When Cathy McMorris Rodgers gave the Republican response to President Obama's State of the Union address, it left out a few things, like literally any specifics about a single GOP proposal she was attempting to laud. If the speech got praised for anything, it was that she came across as charming when speaking about her upbringing as a little girl in Kettle Falls, Washington, growing up there, working hard on the Washington State family orchard for years, spending those years in Kettle Falls raising 4H animals to save enough money over time to pay for a college education. It was warm and inspiring, and you knew that Kettle Falls, Washington, must be proud of that little girl who grew up in their little town and has gone so far. As she put it --
"I grew up working at my family's orchard and fruit stand in Kettle Falls, a small town in Eastern Washington -- getting up before dawn with my brother to pick apples. My dad drove a school bus and my mom worked as a part-time bookkeeper. They taught me to work hard, help others, and always, always dream for more. So, when I showed my 4H animals at the county fair, my parents used to say to me, "Cathy, you need to save this money so you can go to college one day!"
It was a wonderful story. A true American success tale. From little girl in Kettle Falls to the U.S. Congress.
The thing is... it was a story. And Cathy McMorris Rodgers left out more than specific Republican proposals. For one thing, she left out that she wasn't actually born in Kettle Falls, but that's minor. Far more notable is that she didn't grow up there at all. In fact, she didn't even grow up in America. She grew up in Canada.
When she was still in kindergarten, the family moved from Salem, Washington to British Columbia. And they lived there for 10 years. (That's more than twice as long as Ted Cruz lived in Canada.) It wasn't until she was a junior in high school, two years from leaving for college, that she moved back to the United States and the family settle in Kettle Falls.
It's all explained in an article here with the Spokane Spokesman-Review , written back in 2004 when Ms. McMorris had just been elected to Congress, long before she had any expectation of telling her story about growing up in Kettle Falls, America, to the nation.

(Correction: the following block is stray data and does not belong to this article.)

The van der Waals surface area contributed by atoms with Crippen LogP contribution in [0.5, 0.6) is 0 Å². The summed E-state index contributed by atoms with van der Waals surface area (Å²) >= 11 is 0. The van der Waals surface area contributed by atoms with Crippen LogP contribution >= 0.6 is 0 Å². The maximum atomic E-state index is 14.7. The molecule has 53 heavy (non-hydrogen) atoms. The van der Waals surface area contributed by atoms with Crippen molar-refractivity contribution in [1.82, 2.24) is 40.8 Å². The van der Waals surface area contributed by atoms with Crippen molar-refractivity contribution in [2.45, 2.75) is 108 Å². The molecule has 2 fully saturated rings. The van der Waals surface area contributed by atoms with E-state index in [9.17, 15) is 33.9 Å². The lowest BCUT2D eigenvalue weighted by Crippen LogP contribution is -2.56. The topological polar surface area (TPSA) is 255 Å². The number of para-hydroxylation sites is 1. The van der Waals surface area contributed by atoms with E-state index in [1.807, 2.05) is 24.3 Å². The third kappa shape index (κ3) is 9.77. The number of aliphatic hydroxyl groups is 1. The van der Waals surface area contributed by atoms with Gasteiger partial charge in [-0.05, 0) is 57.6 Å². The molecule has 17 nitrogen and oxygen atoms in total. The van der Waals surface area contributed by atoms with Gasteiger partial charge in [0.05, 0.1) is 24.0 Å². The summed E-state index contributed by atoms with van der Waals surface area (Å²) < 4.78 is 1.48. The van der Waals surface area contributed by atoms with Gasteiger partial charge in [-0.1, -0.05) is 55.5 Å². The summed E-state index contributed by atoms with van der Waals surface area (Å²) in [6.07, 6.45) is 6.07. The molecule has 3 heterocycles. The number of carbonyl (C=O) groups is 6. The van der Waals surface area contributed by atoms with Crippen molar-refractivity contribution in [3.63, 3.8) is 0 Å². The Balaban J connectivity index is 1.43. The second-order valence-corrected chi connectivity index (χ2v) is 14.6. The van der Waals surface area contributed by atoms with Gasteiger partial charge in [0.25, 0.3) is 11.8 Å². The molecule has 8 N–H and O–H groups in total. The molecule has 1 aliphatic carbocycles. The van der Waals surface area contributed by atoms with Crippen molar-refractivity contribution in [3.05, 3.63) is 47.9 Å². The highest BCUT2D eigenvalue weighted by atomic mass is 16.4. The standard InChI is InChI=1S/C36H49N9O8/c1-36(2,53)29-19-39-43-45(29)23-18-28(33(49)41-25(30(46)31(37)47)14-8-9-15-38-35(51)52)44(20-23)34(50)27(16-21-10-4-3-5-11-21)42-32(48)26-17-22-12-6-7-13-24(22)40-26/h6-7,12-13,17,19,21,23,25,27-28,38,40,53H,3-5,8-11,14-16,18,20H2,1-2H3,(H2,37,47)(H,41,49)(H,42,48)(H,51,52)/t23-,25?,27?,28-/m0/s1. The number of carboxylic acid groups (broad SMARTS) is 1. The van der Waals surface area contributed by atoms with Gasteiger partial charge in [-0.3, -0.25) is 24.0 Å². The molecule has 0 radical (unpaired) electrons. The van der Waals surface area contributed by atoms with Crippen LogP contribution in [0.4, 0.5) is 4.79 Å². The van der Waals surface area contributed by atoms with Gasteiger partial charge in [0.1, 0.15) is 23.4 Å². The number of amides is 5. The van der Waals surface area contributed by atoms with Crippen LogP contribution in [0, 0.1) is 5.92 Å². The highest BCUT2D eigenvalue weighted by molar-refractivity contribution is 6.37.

"In 1974, when McMorris was in kindergarten, the family moved to New Hazelton in northern British Columbia," the article states. It then notes, "In 1981, Wayne McMorris moved his family to Quesnel, B.C., where he took a job as principal of a private Christian school. The McMorrises moved again in 1984, when Cathy was a junior in high school, to an orchard near Kettle Falls where she worked at their family's fruit stand."
Cathy McMorris did have a rough-and-tumble childhood growing up. It just wasn't in Kettle Falls -- or almost any of it in America. Like she was trying to make everyone believe.
For those who think this isn't a big deal, not being open and honest about where you grew up, not acknowledging that you really, truly grew up in a foreign country -- consider for a moment how the Far Right has been driven crazy thinking that Barack Obama wasn't born in the United States, despite all evidence that he was. (Yes, that's supposedly about being eligible to be president -- but just imagine if it was simply the same as Cathy McMorris Rodgers. That Barack Obama let everyone believe by his tales that he grew up on a farm in Hawaii, and it turns out -- in reality -- he'd actually been living in another country for an entire decade. Do you think for a second that there'd be any less squawking, that the Far Right would find all that perfectly honorable and acceptable and dismiss the whole thing because, after all, some of it was true, and it was a strong upbringing whatever country it took place in?? Ha!
There's more about the background of Ms. McMorris Rodgers that appears different that the apple pie All American fabrication she's presented to the nation, but some details remain hidden and others are open to more interpretation and are secondary to the larger facts about where she grew up. And in the end, those larger facts about growing up are not only far more important to the heartwarming All American tale she is selling, but... are actually on-the-record facts.
To be clear, I don't care in the slightest where a person grew up. If they struggled, and had a tough upbringing and overcame challenges, then it's impressive, wherever to took place. It's just that not everyone on the other side of the aisle believes that.
And to be clear most importantly, Cathy McMorris Rodgers has a very impressive life story from a difficult upbringing. It just didn't take place in the country where she let you think it did.
To read more from Robert J. Elisberg about this or many other matters both large and tidbit small, see Elisberg Industries.